Cut the pixels
The display is another area where costs have been cut. The screen measures 4.3 inches and has a 480 x 854 resolution, (that’s a pixel density of only 228 pixels-per-inch, compared with 319 on the Xperia SP and the Xperia Z’s 441).
Nevertheless, the visuals still look clean and crisp and the screen was fine for watching full-length films and viewing photos. You’ll see richer, vibrant colours on the likes of the Nokia Lumia 720 and Motorola Razr. Turned on to full brightness, the display proved bright enough to counter sun glare.
So how’s battery life? Well, it’s what you’d expect from a mid-ranger. The Xperia SP was able to hold on for 24 hours, and the Xperia L does the same. Games and video will cut your time of course, and if you’re streaming video continuously expect the battery to run out of juice in four and a half hours. If you want a phone that manages for more than a day before needing to be charged, consider the Huawei Ascend G510.
The OS of choice is Android 4.1.2 Jelly Bean, which has been given some Sony tweaks, features Xperia wallpaper and has some Sony services and apps pre-loaded. There’s Sony Select, for example, which recommends apps it thinks you may like; Diagnostics checks for any problems with your handset, and you can access Sony’s mobile games using Playstation Mobile.
The Walkman apps is great fun – it’s easy to use to organise and play your music. With only 4GB of storage onboard, remember you’re likely to want to splash out on a memory card to hold your music collection.
You can also connect quickly to other Sony NFC devices using Smart Connect, which allows you to stream music to speakers or use your phone as a remote for your TV. It does mean you’re tied into using Sony-only devices, but if you’ve always dreamed of a fully-connected home, this is the way to do it.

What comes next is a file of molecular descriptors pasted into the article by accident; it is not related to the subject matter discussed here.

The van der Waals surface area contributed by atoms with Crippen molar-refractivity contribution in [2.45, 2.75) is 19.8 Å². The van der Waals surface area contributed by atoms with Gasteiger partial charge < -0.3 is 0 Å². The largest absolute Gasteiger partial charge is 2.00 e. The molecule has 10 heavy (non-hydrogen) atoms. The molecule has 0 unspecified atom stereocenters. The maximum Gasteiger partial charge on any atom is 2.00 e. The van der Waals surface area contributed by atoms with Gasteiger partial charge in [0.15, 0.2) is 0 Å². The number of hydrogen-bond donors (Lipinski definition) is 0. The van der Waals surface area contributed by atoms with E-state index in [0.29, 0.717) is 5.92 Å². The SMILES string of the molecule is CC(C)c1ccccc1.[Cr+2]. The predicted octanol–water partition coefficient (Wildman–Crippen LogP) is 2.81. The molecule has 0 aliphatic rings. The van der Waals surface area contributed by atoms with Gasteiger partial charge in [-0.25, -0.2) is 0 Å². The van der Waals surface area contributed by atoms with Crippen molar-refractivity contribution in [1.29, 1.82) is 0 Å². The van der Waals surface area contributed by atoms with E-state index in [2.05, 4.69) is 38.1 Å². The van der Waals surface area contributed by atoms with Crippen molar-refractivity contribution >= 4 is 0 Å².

The 8MP snapper takes a few seconds to fire up, but we’re hoping that this was a review model issue that will be sorted out in final retail models. Once it was up and running, it worked well, especially for a mid-range snapper. It does lack the excellent Superior Auto mode that featured on the cameras on the Xperia Z and SP, but still has plenty to offer.
A gentle push on the shutter button sees the lens focus on the subject, and a full push takes the snap. This resulted in particularly impressive macro (close-up) shots. The snaps all looked as good on our PC monitor as they did on the phone’s display. Detail is impressive, especially in HDR mode – and colours realistic.
There are all sorts of features included, such as smile shutter, self time, quick launch tool (which means the camera fires up when the shutter button is pressed while the handset is in hibernation mode), and image stabiliser. Fun lenses include Fisheye and Sketch, which turns snaps into cartoon, plus there’s panorama mode and the ability to grab HD video. A front-facing snapper is on offer for Skype chats and self-portraits.
The Xperia L is the most affordable of the new generation of Xperia phones, and while it may be missing a few of the excellent features in the more pricey models, it still offers plenty for a mid-range handset. The CPU can cope with the latest games and apps, as well as everyday tasks such as surfing the net, and the eight-megapixel snapper is feature packed and very capable. Just bear in mind that there are handsets such as the Huawei Ascend G510 that have superior battery life for a lower price tag.